Justice O'Connor's lost love: The Swamp
 
The Swamp
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Posted November 13, 2007 12:20 PM
The Swamp

by James Oliphant

From USA Today comes the rather stunning tale of former Supreme Court justice Sandra Day O’Connor and her husband, who suffers from Alzheimer’s.

John O’Connor, 77, who lives in facility that provides him with full-time care, has apparently found a new romance with a woman who also lives at the Phoenix home.

The item is written by Joan Biskupic, who is Sandra Day O’Connor’s biographer, and cites an Arizona TV report that quotes O’Connor’s son, Scott, saying “Mom was thrilled that Dad was relaxed and happy and comfortable living here and wasn’t complaining.” The woman was referred to as “Kay.” He also compared his father to a "teenager in love."

It isn’t uncommon for Alzheimer’s sufferers to develop romantic attachments to those who are part of their circle, the article says. But anyone who has read about O’Connor’s devotion to her husband (it was the reason she retired from the high court in 2005) and about the high-spirited social life the two shared in Phoenix before O’Connor joined the court couldn’t help but feel some pronounced empathy for her situation.

She appears to be handling it with grace. “Justice O’Connor is certainly to be commended. . . for raising awareness and helping to reduce stigmas,” says Peter Reed, who directs Alzheimer’s programs in Chicago, in the USA Today story.

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Comments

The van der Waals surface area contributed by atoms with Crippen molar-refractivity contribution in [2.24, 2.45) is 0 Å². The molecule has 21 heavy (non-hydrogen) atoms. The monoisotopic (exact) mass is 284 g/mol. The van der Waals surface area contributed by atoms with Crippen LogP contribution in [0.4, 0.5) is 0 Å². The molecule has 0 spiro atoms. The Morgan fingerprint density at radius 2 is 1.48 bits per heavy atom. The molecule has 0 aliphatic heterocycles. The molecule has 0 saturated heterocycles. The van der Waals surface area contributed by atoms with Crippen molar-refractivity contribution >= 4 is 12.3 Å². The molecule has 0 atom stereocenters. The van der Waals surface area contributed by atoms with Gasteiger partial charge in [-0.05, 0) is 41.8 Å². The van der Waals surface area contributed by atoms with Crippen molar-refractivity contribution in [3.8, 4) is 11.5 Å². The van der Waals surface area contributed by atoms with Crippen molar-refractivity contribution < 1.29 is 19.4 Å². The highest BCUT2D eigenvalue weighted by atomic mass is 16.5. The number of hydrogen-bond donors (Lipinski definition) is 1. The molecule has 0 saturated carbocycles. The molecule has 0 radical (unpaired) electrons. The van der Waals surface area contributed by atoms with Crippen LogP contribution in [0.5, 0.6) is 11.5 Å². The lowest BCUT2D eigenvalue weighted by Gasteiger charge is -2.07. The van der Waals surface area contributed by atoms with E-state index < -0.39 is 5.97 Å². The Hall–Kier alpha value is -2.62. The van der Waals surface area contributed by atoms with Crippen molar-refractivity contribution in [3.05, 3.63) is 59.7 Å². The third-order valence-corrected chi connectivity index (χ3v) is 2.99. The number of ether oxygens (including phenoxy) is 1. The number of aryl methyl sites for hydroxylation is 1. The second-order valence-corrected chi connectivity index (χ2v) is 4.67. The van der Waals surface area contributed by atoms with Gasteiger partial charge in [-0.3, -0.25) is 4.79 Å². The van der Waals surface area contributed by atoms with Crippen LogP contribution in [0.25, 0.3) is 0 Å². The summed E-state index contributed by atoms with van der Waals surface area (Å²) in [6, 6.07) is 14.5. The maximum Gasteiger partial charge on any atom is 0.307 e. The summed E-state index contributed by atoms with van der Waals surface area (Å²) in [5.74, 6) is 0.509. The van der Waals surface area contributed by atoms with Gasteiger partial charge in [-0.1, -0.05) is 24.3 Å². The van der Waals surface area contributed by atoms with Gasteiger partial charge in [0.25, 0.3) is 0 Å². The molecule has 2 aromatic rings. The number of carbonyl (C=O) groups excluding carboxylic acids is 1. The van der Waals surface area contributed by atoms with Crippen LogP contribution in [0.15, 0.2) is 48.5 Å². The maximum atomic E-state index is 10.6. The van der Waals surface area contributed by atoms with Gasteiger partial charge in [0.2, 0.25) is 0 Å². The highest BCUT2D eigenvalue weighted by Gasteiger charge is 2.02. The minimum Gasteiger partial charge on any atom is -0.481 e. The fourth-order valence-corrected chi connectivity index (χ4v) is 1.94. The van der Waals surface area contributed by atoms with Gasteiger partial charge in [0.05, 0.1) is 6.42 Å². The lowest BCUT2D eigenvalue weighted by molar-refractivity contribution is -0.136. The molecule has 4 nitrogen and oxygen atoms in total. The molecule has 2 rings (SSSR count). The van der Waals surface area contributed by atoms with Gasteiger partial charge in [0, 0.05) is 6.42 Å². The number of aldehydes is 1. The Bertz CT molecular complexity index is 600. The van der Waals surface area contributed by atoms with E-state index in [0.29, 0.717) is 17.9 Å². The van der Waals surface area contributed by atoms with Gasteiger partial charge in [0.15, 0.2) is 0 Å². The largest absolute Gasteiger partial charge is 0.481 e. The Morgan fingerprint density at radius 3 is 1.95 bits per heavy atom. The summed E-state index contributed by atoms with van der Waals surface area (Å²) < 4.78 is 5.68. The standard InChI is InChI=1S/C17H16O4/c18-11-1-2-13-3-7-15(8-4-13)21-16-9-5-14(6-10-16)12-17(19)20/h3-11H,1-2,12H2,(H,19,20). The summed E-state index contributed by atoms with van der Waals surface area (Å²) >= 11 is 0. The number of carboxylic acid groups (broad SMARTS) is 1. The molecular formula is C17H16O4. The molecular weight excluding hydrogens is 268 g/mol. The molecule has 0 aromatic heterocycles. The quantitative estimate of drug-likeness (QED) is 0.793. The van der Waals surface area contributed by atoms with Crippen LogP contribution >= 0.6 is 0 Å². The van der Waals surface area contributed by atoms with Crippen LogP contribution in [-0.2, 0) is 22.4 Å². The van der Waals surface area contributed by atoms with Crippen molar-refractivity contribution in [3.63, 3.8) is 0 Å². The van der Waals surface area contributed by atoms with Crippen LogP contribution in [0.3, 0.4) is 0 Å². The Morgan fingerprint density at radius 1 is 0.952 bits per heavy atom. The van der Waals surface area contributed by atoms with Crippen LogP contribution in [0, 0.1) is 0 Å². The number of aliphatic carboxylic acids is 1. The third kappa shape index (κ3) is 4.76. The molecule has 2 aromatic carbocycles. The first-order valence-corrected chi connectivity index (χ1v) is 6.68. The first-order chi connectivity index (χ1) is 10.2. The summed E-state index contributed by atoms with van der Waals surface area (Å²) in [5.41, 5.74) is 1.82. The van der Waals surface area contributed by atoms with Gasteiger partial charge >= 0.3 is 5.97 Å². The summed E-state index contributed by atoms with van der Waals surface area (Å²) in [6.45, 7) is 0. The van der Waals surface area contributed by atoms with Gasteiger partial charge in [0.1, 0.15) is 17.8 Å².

My mother suffered from Alzheimer's for about 15 years before her death about 4 years ago at age 75 (she was only 61 when diagnosed). These patients deserve any element of happiness and contetment they can muster in their limited world. In addition, I think the spouses and caregivers deserve to have their own happiness and contentment, even if it means developing friendships that might otherwise be considered inappropriate. It nearly killed my dad trying to care for Mom before she was so advanced it was impossible to care for her at home. There is a book titled (I think) "The 36 Hour Day" that all patients' loved ones should read that correctly describes the plight of families and patients dealing with this disease. It truly does seem like 36-hour days. 24/7 with no relief.. it's very sad.
Sounds like the O'Connor family knows the disease and understands the patient and the effects the disease has on him. God bless them and their family in this difficult time.


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